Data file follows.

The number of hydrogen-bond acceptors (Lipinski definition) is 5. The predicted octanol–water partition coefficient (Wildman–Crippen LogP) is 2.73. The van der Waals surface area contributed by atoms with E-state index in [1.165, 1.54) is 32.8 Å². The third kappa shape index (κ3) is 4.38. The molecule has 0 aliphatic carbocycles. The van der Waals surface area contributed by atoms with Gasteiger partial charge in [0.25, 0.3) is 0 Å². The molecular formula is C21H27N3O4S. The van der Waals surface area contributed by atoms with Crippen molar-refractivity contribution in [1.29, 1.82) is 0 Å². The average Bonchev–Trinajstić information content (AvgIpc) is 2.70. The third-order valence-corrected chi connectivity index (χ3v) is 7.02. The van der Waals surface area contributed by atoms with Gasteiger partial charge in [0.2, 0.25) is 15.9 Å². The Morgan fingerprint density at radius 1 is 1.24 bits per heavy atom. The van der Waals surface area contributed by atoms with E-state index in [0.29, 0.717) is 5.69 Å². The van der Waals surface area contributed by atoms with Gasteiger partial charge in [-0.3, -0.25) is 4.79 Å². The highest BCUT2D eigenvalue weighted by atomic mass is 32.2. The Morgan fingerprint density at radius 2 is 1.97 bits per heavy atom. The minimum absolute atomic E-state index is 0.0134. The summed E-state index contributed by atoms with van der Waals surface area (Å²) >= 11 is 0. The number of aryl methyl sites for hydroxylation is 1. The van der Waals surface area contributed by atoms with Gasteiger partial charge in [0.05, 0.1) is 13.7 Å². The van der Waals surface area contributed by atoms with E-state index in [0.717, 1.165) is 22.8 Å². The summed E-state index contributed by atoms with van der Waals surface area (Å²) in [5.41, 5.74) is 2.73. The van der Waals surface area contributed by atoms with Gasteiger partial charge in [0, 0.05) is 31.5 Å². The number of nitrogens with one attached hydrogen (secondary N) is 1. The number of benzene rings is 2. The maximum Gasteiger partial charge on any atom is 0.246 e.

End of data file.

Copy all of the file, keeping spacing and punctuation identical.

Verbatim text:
The number of hydrogen-bond acceptors (Lipinski definition) is 5. The predicted octanol–water partition coefficient (Wildman–Crippen LogP) is 2.73. The van der Waals surface area contributed by atoms with E-state index in [1.165, 1.54) is 32.8 Å². The third kappa shape index (κ3) is 4.38. The molecule has 0 aliphatic carbocycles. The van der Waals surface area contributed by atoms with Gasteiger partial charge in [0.25, 0.3) is 0 Å². The molecular formula is C21H27N3O4S. The van der Waals surface area contributed by atoms with Crippen molar-refractivity contribution in [1.29, 1.82) is 0 Å². The average Bonchev–Trinajstić information content (AvgIpc) is 2.70. The third-order valence-corrected chi connectivity index (χ3v) is 7.02. The van der Waals surface area contributed by atoms with Gasteiger partial charge in [0.2, 0.25) is 15.9 Å². The Morgan fingerprint density at radius 1 is 1.24 bits per heavy atom. The van der Waals surface area contributed by atoms with E-state index in [0.29, 0.717) is 5.69 Å². The van der Waals surface area contributed by atoms with Gasteiger partial charge in [-0.3, -0.25) is 4.79 Å². The highest BCUT2D eigenvalue weighted by atomic mass is 32.2. The Morgan fingerprint density at radius 2 is 1.97 bits per heavy atom. The minimum absolute atomic E-state index is 0.0134. The summed E-state index contributed by atoms with van der Waals surface area (Å²) >= 11 is 0. The number of aryl methyl sites for hydroxylation is 1. The van der Waals surface area contributed by atoms with Gasteiger partial charge in [0.05, 0.1) is 13.7 Å². The van der Waals surface area contributed by atoms with E-state index in [0.717, 1.165) is 22.8 Å². The summed E-state index contributed by atoms with van der Waals surface area (Å²) in [5.41, 5.74) is 2.73. The van der Waals surface area contributed by atoms with Gasteiger partial charge in [0, 0.05) is 31.5 Å². The number of nitrogens with one attached hydrogen (secondary N) is 1. The number of benzene rings is 2. The maximum Gasteiger partial charge on any atom is 0.246 e.